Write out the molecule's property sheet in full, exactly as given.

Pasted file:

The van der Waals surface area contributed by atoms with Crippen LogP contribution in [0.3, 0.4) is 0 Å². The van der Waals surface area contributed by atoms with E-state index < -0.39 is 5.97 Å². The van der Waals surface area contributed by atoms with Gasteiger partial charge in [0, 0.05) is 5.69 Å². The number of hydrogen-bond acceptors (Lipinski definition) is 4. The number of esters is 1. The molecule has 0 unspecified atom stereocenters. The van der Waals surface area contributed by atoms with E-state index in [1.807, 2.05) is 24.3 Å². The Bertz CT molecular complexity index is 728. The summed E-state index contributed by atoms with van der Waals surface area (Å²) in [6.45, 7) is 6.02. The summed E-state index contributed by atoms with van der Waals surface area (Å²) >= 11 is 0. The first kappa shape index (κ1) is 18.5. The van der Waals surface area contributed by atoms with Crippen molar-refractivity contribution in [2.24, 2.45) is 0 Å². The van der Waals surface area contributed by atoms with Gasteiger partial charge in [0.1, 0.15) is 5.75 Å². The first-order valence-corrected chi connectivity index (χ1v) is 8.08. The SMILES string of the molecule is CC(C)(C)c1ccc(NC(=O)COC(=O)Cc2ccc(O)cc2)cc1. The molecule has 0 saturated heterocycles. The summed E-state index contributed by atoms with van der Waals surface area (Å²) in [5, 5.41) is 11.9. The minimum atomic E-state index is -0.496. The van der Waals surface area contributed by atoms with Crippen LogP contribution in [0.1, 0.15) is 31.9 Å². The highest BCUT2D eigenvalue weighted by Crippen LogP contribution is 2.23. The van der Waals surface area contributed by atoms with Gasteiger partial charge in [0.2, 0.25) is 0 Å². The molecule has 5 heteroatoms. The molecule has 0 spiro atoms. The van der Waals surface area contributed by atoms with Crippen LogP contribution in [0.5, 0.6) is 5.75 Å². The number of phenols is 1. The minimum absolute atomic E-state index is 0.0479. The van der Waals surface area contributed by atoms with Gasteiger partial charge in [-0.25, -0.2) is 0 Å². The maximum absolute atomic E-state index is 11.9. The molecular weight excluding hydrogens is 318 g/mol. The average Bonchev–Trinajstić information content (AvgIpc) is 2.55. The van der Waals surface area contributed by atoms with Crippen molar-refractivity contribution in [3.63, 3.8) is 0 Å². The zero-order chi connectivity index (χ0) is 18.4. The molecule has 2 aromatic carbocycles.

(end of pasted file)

The van der Waals surface area contributed by atoms with Crippen LogP contribution in [0.3, 0.4) is 0 Å². The van der Waals surface area contributed by atoms with E-state index < -0.39 is 5.97 Å². The van der Waals surface area contributed by atoms with Gasteiger partial charge in [0, 0.05) is 5.69 Å². The number of hydrogen-bond acceptors (Lipinski definition) is 4. The number of esters is 1. The molecule has 0 unspecified atom stereocenters. The van der Waals surface area contributed by atoms with E-state index in [1.807, 2.05) is 24.3 Å². The Bertz CT molecular complexity index is 728. The summed E-state index contributed by atoms with van der Waals surface area (Å²) in [6.45, 7) is 6.02. The summed E-state index contributed by atoms with van der Waals surface area (Å²) >= 11 is 0. The first kappa shape index (κ1) is 18.5. The van der Waals surface area contributed by atoms with Crippen molar-refractivity contribution in [2.24, 2.45) is 0 Å². The van der Waals surface area contributed by atoms with Gasteiger partial charge in [0.1, 0.15) is 5.75 Å². The first-order valence-corrected chi connectivity index (χ1v) is 8.08. The SMILES string of the molecule is CC(C)(C)c1ccc(NC(=O)COC(=O)Cc2ccc(O)cc2)cc1. The molecule has 0 saturated heterocycles. The summed E-state index contributed by atoms with van der Waals surface area (Å²) in [5, 5.41) is 11.9. The minimum atomic E-state index is -0.496. The van der Waals surface area contributed by atoms with Crippen LogP contribution in [0.1, 0.15) is 31.9 Å². The highest BCUT2D eigenvalue weighted by Crippen LogP contribution is 2.23. The van der Waals surface area contributed by atoms with Gasteiger partial charge in [0.2, 0.25) is 0 Å². The molecule has 5 heteroatoms. The molecule has 0 spiro atoms. The van der Waals surface area contributed by atoms with Crippen LogP contribution in [0.5, 0.6) is 5.75 Å². The number of phenols is 1. The minimum absolute atomic E-state index is 0.0479. The van der Waals surface area contributed by atoms with Gasteiger partial charge in [-0.25, -0.2) is 0 Å². The maximum absolute atomic E-state index is 11.9. The molecular weight excluding hydrogens is 318 g/mol. The average Bonchev–Trinajstić information content (AvgIpc) is 2.55. The van der Waals surface area contributed by atoms with Crippen molar-refractivity contribution in [3.63, 3.8) is 0 Å². The zero-order chi connectivity index (χ0) is 18.4. The molecule has 2 aromatic carbocycles.